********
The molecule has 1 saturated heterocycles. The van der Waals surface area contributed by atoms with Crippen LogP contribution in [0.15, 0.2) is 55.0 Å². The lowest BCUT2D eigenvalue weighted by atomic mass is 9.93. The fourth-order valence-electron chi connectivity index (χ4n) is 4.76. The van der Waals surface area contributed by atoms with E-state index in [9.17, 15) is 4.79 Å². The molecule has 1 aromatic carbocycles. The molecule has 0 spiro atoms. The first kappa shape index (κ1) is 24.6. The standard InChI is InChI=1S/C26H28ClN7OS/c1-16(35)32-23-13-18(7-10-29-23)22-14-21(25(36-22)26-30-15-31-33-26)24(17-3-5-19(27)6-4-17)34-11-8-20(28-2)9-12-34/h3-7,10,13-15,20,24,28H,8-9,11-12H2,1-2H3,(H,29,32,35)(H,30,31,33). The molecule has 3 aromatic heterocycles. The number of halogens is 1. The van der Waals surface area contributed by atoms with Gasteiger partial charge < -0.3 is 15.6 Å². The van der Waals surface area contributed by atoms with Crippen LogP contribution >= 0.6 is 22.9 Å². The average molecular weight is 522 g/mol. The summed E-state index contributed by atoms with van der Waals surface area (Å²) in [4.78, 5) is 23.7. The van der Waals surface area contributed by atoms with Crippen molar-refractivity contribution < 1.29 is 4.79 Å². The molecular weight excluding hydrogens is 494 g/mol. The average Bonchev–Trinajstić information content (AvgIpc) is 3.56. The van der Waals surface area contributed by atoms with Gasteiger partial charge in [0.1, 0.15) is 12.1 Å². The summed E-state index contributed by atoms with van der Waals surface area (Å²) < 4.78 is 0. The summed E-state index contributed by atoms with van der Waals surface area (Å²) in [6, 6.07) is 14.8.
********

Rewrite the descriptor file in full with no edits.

The molecule has 1 saturated heterocycles. The van der Waals surface area contributed by atoms with Crippen LogP contribution in [0.15, 0.2) is 55.0 Å². The lowest BCUT2D eigenvalue weighted by atomic mass is 9.93. The fourth-order valence-electron chi connectivity index (χ4n) is 4.76. The van der Waals surface area contributed by atoms with E-state index in [9.17, 15) is 4.79 Å². The molecule has 1 aromatic carbocycles. The molecule has 0 spiro atoms. The first kappa shape index (κ1) is 24.6. The standard InChI is InChI=1S/C26H28ClN7OS/c1-16(35)32-23-13-18(7-10-29-23)22-14-21(25(36-22)26-30-15-31-33-26)24(17-3-5-19(27)6-4-17)34-11-8-20(28-2)9-12-34/h3-7,10,13-15,20,24,28H,8-9,11-12H2,1-2H3,(H,29,32,35)(H,30,31,33). The molecule has 3 aromatic heterocycles. The number of halogens is 1. The van der Waals surface area contributed by atoms with Gasteiger partial charge < -0.3 is 15.6 Å². The van der Waals surface area contributed by atoms with Crippen LogP contribution >= 0.6 is 22.9 Å². The average molecular weight is 522 g/mol. The summed E-state index contributed by atoms with van der Waals surface area (Å²) in [4.78, 5) is 23.7. The van der Waals surface area contributed by atoms with Crippen molar-refractivity contribution < 1.29 is 4.79 Å². The molecular weight excluding hydrogens is 494 g/mol. The average Bonchev–Trinajstić information content (AvgIpc) is 3.56. The van der Waals surface area contributed by atoms with Gasteiger partial charge in [0.1, 0.15) is 12.1 Å². The summed E-state index contributed by atoms with van der Waals surface area (Å²) < 4.78 is 0. The summed E-state index contributed by atoms with van der Waals surface area (Å²) in [6, 6.07) is 14.8.